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|Meaning||to give (someone) a piece of your mind|
|Literally||to tell (someone) his / her four truths|
|Pronunciation||[deer say kahtr(eu) vay ree tay]|
|IPA||[diʁ se katʁə ve ʁi te]|
Usage notes: The French expression dire ses quatre vérités means to be perfectly blunt and honest, telling another person negative things that are potentially hurtful. It doesn’t necessarily involve an argument, but it’s uncomfortable at the very least – and could well lead to the other person telling some hard truths as well.
|Ma sœur m’a dit mes quatre vérités.||My sister gave me a piece of her mind.|
|Si ton ami te fait vraiment tant de peine, tu dois lui dire ses quatre vérités.||If your friend is really hurting you that much, you need to be honest with him.|
|Paul dit leurs quatre vérités à Chantal et Ana.||Paul is giving Chantal and Ana a piece of his mind.|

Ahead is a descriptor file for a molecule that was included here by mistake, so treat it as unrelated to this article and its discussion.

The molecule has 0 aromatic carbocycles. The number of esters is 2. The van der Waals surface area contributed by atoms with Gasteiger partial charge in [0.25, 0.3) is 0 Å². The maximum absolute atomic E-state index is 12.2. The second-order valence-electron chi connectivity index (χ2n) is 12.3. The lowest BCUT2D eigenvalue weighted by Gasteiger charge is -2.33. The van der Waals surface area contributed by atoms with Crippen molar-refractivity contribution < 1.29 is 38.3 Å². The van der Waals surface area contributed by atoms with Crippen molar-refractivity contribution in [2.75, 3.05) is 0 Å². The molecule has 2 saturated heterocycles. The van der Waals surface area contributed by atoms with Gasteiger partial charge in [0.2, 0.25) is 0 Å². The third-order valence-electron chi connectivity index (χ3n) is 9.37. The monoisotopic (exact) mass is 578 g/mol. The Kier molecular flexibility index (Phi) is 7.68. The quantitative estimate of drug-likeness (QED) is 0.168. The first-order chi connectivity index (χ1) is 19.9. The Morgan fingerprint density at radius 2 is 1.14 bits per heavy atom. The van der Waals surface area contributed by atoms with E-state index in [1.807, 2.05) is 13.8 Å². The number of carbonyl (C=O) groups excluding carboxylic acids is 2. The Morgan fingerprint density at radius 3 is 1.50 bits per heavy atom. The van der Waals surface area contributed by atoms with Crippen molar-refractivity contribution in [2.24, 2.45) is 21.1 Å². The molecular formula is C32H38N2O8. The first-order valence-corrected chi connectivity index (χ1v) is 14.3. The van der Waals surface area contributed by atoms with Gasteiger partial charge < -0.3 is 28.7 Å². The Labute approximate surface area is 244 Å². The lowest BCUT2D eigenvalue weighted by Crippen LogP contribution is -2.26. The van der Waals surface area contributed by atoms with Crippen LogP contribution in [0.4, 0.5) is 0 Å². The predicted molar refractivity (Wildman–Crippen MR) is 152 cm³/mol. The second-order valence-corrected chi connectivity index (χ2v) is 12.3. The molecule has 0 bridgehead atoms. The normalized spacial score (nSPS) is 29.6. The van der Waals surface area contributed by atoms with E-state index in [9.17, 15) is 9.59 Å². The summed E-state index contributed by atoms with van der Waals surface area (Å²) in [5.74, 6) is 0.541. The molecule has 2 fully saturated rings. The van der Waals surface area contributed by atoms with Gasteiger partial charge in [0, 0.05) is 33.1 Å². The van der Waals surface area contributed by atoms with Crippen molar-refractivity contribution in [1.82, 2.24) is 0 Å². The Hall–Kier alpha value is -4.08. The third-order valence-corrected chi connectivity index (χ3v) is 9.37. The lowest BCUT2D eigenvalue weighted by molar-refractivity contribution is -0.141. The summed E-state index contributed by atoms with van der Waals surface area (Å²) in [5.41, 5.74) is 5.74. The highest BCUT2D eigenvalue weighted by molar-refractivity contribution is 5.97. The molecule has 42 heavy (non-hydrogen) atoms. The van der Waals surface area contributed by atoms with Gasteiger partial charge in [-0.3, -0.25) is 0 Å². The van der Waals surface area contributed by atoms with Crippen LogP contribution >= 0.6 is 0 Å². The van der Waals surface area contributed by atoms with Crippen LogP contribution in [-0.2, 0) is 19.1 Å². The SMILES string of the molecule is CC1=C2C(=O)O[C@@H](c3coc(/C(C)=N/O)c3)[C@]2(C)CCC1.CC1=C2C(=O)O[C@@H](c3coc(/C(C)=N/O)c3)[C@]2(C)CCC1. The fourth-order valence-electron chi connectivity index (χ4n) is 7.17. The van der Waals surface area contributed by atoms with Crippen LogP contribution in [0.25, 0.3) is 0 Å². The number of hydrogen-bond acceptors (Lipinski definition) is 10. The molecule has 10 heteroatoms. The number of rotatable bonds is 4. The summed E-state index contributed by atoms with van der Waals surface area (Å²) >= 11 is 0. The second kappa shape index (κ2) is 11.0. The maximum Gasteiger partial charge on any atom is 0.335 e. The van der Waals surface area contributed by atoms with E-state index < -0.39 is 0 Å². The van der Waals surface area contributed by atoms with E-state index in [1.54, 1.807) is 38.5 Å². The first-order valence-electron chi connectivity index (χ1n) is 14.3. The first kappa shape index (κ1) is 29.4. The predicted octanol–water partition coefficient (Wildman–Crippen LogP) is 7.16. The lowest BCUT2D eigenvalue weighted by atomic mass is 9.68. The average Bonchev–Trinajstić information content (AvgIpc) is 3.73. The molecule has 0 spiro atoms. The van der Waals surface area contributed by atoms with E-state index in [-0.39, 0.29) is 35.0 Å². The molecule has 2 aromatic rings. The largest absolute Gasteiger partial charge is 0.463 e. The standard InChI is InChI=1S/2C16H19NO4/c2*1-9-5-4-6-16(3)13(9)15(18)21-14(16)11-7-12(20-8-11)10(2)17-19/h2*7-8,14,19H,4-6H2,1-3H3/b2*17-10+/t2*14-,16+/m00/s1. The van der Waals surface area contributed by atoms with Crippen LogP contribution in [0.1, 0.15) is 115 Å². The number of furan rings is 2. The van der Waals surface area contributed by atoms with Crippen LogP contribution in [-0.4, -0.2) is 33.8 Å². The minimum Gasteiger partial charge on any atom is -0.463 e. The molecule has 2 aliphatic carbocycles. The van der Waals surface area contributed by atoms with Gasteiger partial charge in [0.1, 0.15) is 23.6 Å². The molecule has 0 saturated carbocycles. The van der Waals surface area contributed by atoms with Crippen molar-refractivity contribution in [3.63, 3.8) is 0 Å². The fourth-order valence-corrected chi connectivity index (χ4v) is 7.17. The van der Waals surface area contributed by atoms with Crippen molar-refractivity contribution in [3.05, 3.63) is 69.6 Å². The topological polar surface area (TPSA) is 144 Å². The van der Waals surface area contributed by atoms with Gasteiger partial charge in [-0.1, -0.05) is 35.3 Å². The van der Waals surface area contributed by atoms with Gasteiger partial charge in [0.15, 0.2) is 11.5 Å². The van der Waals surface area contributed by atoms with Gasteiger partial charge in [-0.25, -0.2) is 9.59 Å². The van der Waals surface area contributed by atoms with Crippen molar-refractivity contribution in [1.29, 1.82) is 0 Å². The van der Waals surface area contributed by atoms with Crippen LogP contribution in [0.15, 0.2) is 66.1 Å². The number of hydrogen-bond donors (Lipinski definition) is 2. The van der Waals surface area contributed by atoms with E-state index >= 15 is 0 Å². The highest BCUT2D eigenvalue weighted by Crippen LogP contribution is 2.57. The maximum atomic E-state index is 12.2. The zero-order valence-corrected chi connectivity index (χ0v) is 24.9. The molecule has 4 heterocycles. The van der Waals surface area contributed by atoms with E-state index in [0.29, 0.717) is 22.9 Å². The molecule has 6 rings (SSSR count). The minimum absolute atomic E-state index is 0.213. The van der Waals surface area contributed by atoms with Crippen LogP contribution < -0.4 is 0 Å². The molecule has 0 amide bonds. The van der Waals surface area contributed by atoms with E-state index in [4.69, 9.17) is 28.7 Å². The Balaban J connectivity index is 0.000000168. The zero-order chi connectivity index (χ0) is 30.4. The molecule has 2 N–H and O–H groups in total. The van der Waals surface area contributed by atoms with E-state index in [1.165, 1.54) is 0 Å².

French vs English
The possessive adjectives (mes, ses, leurs) indicate that the quatre vérités belong to the listeners (the people hearing the truths), rather than the speaker (the person telling the truths). In the third example, Paul thinks that Chantal and Ana are selfish and rude, so he’s telling them those truths about themselves. In contrast, the English equivalent “to give someone a piece of one’s mind” is talking about the speaker’s mind: Paul is giving Chantal and Ana a piece of his mind. The end result is the same – Chantal and Ana are hearing some bad stuff – but it’s an interesting distinction.
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